In 1925, the Jewish theologian Leo Baeck observed that Christian engagement with Judaism insured the existence of Jewish ideas: “the history of the dogmas of the Church is actually a history of Judaism within the Church….Judaism has an indestructible life by reason of its ideas; it can be fought against, and it can be forced to give ground, and yet it always becomes reanimated.”1
Despite his several problematic assumptions — the totalizing discourse, reducing the history of religions to the history of ideas, and defining Judaism as practice and Christianity as faith — two insights of Baeck merit attention. 1) He distinguishes Judaism from a Christian conception of Judaism. 2) This distinction enables Baeck to understand Christian theology as a persistent engagement with Judaism. Similarly, Andrew Jacobs differentiates between actual Jews of Late Antiquity and their discursive representation in Christian literature. Also like Baeck, Jacobs explains how the concept of Jews defined Christian identity. Unlike Baeck, however, Jacobs concentrates on people rather than ideas. According to Jacobs, post-Constantinian Christian dominance of the Roman Empire necessitated a redefinition of Christian identity from an oppressed minority to an imperial authority. The holy land became the discursive locus for mapping an imperial Rome on to an imperial Christianity. Jacobs avoids historical claims about real encounters between Jews and Christians. Such concentration on the rhetoric of dominance naturally leads Jacobs to the unique feature of his work: the application of postcolonial criticism. I found Jacobs’ use of postcolonial criticism both illuminating and problematic.
Revising his Duke University doctoral dissertation, Jacobs divides Remains of the Jews into four parts: “Introduction,” “Knowledge,” “Power,” and “Conclusion.” In the “Introduction,” Jacobs describes his difference from current scholarly trends, his unique methodology, and the paradigm-shifting character of his conclusions. Since the fourth century marks the merger of Roman and Christian imperial interests against the backdrop of a rhetorical culture, the period experienced the constant renegotiation of imperial power. Therefore, rather than explore Late Antique multiculturalism, Jacobs reasonably applies postcolonial criticism in order to investigate the relationship between language and power (p.7). The constant renegotiation of power produces an inherent instability. Postcolonial studies provides an advantageous theoretical model by emphasizing both the “instability and materiality of colonialist identities” (p.9). Following Mary Louise Pratt, Jacobs calls the holy land a “contact zone” where cultures meet and clash, an ideal place for plotting asymmetrical power relations. In the holy land theological and intellectual assumptions interact with the material, economic, and actual appropriation of the “‘other’s space” (p.10).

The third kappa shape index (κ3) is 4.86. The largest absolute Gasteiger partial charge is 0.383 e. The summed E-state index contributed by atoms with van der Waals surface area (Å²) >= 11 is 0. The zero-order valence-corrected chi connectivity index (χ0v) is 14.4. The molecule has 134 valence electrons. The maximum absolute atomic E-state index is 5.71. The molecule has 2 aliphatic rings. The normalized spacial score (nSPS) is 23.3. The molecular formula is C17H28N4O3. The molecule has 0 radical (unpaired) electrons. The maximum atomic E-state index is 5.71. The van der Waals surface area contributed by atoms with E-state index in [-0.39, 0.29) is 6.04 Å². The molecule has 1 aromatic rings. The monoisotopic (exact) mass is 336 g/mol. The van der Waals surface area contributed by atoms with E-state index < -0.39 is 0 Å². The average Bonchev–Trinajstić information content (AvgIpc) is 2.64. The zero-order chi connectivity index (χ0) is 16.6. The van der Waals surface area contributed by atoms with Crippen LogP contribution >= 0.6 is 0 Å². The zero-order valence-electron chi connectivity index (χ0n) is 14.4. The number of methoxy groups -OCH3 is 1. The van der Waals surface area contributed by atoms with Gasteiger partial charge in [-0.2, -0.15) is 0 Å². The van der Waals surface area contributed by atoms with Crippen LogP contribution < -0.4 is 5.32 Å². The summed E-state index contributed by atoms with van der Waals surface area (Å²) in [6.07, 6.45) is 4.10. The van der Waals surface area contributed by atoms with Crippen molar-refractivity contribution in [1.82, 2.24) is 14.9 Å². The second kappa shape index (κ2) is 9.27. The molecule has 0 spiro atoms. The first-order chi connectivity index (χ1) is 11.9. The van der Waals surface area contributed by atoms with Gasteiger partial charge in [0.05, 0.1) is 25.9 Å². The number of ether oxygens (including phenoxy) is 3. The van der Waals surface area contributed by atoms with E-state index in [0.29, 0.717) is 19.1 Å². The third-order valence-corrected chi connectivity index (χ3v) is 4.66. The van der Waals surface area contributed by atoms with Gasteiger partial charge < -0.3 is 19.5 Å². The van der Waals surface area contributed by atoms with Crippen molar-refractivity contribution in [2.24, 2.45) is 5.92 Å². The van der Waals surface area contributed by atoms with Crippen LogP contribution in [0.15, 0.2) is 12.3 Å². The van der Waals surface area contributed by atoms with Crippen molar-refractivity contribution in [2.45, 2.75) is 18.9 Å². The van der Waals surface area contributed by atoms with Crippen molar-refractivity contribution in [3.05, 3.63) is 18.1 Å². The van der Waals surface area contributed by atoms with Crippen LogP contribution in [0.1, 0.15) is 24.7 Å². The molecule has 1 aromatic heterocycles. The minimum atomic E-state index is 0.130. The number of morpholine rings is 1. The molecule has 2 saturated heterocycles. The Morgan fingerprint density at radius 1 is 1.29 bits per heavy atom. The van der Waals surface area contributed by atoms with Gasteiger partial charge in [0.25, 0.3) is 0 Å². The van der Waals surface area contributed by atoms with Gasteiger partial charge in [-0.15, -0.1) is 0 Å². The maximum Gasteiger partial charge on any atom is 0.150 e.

Part two includes two chapters dealing with knowledge. Drawing on Said, Spivak, and Bhabha, Jacobs argues that the colonizer exercises control through “knowing” the other, but this discourse of knowing paradoxically empowers the colonized subject. In Chapter Two, “‘Full Knowledge’: Jews and the Totality of Christian Empire”, J. asserts that after Constantine, Christians controlled inferiors as objects to be known (p.24) and that a primary object to be controlled was Jews (p.25). We perceive this supersession of Jews by Christians articulated through the “epistemic totality” of Eusebius’s Praeparatio Evangelica and Onomastikon, Cyril of Jerusalem’s Catecheses, and Epiphanius’s Panarion. Although explicitly distinguishing between pre-Mosaic Hebrews and post-Mosaic Jews, Eusebius does not apply the terminology consistently. The blurring of Jews with Hebrews in Christian discourse underscores the historical continuum of Hebrews evolving into Christians rather than the reality of Jews coexisting with Christians (pp.29-34). Cyril’s Jews, however, are not ancient Hebrew ghosts but the threatening unbelievers of the New Testament. Cyril, seeking to inculcate a universal Church in his catechumens, presents Jews as bogeymen to be disarmed by trinitarian doctrine (pp.38-40). Jews (as well as catechumens) becoming Christians also reflects imperial Christian ideology. Thus, Jacobs insightfully shows how Epiphanius’s account of Joseph of Tiberias establishes the holy land as a “frontier zone” where the Jew is the object to be known and controlled (p.48-49). Applying postcolonial criticism to Epiphanius makes eminent sense because he explicitly describes the Panarion as a totalizing discourse that controls and defeat these heresies through knowledge (pp.44-45).